First dates are all about chatting, right? Getting to know the other person, finding out what makes them tick, and carrying on any talks you may have had by technological means. Sometimes, that’s just not how it goes, much as you might not anticipate it to.
Myself and Fionn (he’s Irish, it’s a pretty popular name back home, get over it) had met on Plenty of Fish. He was from Athlone, meaning he lived almost 100 km away from my Dublin home. Somehow, we still found each other in the sea of potential suitors. Blame it on a night out in Dublin with his friends that miraculously ended up in the hotel a mere mile from my front door.
We had been talking for three weeks before deciding that maybe we’d like to meet up, and in those three weeks, we had gotten on famously. In the style of my 16-year-old cousin, we stayed up till the early hours texting each other, and spent the working day sharing photos of our exploits on Snapchat.
When we did meet, I almost expected things to continue in the manner to which I’d grown accustomed. That we would naturally take our lively, easy conversation from the online age to life in the real world, it would be an easy transition, and some day soon who knew what would happen.
But they didn’t. For starters, the ever reliable public transport ensured he was almost an hour later than we planned to meet. I’m a stickler for timekeeping, so I hadn’t just arrived on time, I was also about 15 minutes early. I don’t believe in cut off points, but by the time I’d been sitting there for around 45 minutes I was pretty much set to go home. When Fionn finally DID arrive, he sat on the bench opposite me in the coffee shop we’d chosen to meet in, and sipped his tea quietly. Mutely wouldn’t be too far wrong to describe it either.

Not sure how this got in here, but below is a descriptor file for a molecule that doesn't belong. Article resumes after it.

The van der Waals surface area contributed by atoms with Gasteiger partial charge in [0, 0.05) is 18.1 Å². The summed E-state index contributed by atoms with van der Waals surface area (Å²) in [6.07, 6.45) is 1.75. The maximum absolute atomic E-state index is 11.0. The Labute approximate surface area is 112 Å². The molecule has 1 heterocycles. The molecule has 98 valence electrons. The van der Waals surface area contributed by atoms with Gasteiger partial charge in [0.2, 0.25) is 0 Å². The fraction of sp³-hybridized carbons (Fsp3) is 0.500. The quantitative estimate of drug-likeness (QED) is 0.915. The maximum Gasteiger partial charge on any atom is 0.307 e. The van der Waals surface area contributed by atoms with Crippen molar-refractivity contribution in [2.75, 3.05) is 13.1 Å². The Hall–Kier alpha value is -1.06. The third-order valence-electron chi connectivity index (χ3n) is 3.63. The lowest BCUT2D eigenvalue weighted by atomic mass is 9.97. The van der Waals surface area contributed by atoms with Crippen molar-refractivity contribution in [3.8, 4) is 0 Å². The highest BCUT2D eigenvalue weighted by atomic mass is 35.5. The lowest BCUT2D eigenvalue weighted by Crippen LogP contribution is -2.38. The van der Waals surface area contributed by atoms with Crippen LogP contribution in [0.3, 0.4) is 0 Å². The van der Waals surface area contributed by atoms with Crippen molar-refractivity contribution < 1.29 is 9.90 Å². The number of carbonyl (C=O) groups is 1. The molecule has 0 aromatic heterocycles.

Ladies and gentlemen of the jury, I tried everything I could to get a few words out of the lad. I asked him how the train journey from Athlone was (“yeah fine”), what he planned to do that evening when we’d finished meeting (“dunno, Fifa”), how his dog was (“he’s good.”) I always prided myself on being able to drag a conversation out of anyone. This time, I had failed. Fionn was having none of me, and the confident, chatty man I’d been speaking to for near a month was replaced with a shy, awkward mess. He barely spoke to even order coffee (“I don’t come here a lot, just get me whatever you have”).
He did say one thing though, and boy did he say it a lot. “This is just so awkward, isn’t it?” If this experience taught me any one thing, it was this: sometimes it’s not always going to be like you expect it to be. And when that happens, you just have to keep on swimming.
Atleast this week’s Straight White Boy has something to say.